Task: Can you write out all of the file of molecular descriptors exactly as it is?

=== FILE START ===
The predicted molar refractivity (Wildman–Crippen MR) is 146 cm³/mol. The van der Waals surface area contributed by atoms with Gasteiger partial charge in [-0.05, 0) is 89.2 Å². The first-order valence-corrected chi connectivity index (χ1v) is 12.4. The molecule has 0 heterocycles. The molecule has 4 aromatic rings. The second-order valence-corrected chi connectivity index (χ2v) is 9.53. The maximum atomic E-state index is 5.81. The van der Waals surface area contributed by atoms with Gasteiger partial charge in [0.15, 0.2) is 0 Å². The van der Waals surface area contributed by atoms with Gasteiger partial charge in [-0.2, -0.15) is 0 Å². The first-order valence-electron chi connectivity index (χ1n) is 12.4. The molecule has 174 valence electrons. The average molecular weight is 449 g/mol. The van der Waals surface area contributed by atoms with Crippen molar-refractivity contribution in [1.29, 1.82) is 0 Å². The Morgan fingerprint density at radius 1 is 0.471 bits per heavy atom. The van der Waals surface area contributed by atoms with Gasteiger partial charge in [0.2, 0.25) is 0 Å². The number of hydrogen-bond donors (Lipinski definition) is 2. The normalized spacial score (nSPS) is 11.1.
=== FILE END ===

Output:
The predicted molar refractivity (Wildman–Crippen MR) is 146 cm³/mol. The van der Waals surface area contributed by atoms with Gasteiger partial charge in [-0.05, 0) is 89.2 Å². The first-order valence-corrected chi connectivity index (χ1v) is 12.4. The molecule has 0 heterocycles. The molecule has 4 aromatic rings. The second-order valence-corrected chi connectivity index (χ2v) is 9.53. The maximum atomic E-state index is 5.81. The van der Waals surface area contributed by atoms with Gasteiger partial charge in [0.15, 0.2) is 0 Å². The van der Waals surface area contributed by atoms with Gasteiger partial charge in [-0.2, -0.15) is 0 Å². The first-order valence-electron chi connectivity index (χ1n) is 12.4. The molecule has 174 valence electrons. The average molecular weight is 449 g/mol. The van der Waals surface area contributed by atoms with Crippen molar-refractivity contribution in [1.29, 1.82) is 0 Å². The Morgan fingerprint density at radius 1 is 0.471 bits per heavy atom. The van der Waals surface area contributed by atoms with Gasteiger partial charge in [0.2, 0.25) is 0 Å². The number of hydrogen-bond donors (Lipinski definition) is 2. The normalized spacial score (nSPS) is 11.1.